Many homeowners aspire to have gardens akin to those at the Palace of Versailles, but many more feel as though they barely have the time to be proper caretakers to a houseplant.

If that sounds familiar, don’t get discouraged. Low maintenance landscape design can be achieved with a little bit of ingenuity, patience, and the proper help.

Here are a few tips to get you started:

  • Reduce the size of your lawn. More grass means more mowing, fertilizing, and all-around fretting. Options abound for minimizing your coverage area, from planting flowering ground cover or beds of shrubs, to replacing the lawn below trees with mulch.
  • Incorporate hardscaping and architecture. Patios, decks, and walkways are functional and aesthetically pleasing enhancements that do not require watering or weeding. Upkeep is minimal, and the upsides are endless. A professional designer can provide options custom-tailored to your home and its environment.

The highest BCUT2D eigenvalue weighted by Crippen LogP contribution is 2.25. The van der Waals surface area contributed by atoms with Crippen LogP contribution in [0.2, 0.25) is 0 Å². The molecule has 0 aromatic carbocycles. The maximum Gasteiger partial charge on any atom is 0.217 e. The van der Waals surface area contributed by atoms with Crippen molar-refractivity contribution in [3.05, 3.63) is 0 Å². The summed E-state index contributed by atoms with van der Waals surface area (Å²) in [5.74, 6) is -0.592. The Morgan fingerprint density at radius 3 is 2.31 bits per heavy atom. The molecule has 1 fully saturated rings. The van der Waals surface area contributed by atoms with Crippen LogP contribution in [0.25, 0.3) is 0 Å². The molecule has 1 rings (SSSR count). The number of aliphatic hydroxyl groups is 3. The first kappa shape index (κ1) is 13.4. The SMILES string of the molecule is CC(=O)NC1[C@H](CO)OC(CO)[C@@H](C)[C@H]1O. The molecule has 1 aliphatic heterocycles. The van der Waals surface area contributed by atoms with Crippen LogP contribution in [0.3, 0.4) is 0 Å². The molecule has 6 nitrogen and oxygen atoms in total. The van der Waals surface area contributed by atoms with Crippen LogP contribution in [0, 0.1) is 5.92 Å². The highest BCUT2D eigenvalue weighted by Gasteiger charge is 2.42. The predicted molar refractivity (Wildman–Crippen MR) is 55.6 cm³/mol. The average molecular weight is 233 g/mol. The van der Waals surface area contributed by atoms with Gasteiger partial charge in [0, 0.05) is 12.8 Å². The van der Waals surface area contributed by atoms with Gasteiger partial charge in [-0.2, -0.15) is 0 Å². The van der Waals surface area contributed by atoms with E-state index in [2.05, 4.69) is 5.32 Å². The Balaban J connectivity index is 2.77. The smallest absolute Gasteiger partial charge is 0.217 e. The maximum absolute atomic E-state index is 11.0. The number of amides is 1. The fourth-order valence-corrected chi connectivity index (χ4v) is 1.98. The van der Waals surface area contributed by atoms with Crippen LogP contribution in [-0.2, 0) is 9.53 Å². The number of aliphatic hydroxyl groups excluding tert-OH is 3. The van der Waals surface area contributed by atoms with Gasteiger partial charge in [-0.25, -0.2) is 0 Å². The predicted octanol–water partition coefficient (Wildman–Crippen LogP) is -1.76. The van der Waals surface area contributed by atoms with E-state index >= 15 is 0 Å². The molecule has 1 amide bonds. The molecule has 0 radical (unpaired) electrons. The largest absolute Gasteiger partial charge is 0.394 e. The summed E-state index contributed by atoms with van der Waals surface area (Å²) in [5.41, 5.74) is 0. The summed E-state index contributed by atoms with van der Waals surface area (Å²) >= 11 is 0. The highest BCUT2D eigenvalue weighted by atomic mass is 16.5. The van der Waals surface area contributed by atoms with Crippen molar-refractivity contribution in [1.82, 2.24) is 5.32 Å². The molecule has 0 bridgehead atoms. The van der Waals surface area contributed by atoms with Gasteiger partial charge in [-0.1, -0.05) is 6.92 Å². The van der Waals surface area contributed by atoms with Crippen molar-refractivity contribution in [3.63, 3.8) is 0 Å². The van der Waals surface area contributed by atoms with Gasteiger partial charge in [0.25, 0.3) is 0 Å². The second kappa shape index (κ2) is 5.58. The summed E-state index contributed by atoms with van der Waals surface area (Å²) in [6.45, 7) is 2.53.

• Use perennials. Unlike annuals, these hearty flowers return year after year, giving you more bang for your gardening buck. Their ease of care and incredible durability has made them a favorite among landscapers, and they offer a dazzling array of colors and textures to choose from.
  • Go native. Because native plants have evolved to thrive in conditions indigenous to their geography, they have developed defenses against diseases and pests, eliminating the need for pricey pesticides and herbicides and protecting the environment in the process. They require less water, which protects your utility bills, and provide a haven for local wildlife. Oh, and they’re pretty, too.
  • Keep things simple. Start small. Opt for a few, select, easy-to-manage and colorful plantings, and build from there as your budget allows. Beauty does not necessarily require a big gesture, but is often found in subtle grace notes.

Low maintenance landscape design is a common dream among homeowners. McHale Landscape Design can help make it a reality. We specialize in native plantings, and we own and operate our own nursery. Contact us today.

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Celebrating 40 Years of McHale Landscape Design